I’d love to hear from you: lgooding@rochester.rr.com. I can be found most days in my home office with my furry companions. They’re kind of lazy, and one has been known to bark when I’m on the phone, but they are the best co-workers around.

Letter-Writing Advocacy: ReLeaf COUNT TREES Part II

Want your local politician to pay attention to an issue you care about? Take this tip from Omar Ahmad, the beloved former mayor of San Carlos, California: Send a monthly handwritten letter. Old-fashioned correspondence, he shows, is more effective than email, phone — or even writing a check. Listen for his four simple steps to writing a letter that works.
-from TEDTalks

Advice for letter writing advocacy was conveyed during a session with Nancy Wolf and Paul Kerzner at the March 6, 2015 NYC ReLeaf Workshop, COUNT TREES: Why Do a Tree Census?” The advocacy letter template will be useful to all New Yorkers seeking the most effective way to advocate for their urban forest. The template and its NYC-specific intro were written by NYS DEC Division of Lands and Forests Outreach Coordinator Nina Medakovich.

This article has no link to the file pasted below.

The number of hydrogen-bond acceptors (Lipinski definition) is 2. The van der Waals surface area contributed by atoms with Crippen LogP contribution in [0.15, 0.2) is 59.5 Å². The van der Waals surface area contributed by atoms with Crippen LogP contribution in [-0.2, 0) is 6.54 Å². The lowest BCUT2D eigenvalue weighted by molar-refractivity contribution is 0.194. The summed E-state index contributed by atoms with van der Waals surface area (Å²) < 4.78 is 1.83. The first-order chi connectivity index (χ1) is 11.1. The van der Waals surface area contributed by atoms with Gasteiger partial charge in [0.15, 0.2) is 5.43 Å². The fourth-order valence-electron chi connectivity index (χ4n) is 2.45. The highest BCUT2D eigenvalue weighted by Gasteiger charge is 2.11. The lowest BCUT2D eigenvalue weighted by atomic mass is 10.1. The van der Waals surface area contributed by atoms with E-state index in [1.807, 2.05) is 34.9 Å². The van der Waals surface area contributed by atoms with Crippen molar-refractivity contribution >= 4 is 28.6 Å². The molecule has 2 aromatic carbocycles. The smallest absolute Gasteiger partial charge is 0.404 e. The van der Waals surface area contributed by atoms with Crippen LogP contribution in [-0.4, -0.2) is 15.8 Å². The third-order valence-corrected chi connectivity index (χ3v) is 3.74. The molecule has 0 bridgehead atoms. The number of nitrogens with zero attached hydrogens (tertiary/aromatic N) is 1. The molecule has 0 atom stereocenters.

City Council members are preparing the 2016 budget for New York City. With the Million Trees initiative planting its one millionth tree this summer, it’s time to ensure our city continues heading in the right direction by investing in our urban forest!

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NYC ReLeaf’s COUNT TREES Workshop, Part I

NYC Parks Commissioner Mitchell J. Silver gave the keynote address.
NYC Parks Commissioner Mitchell J. Silver gave the keynote address.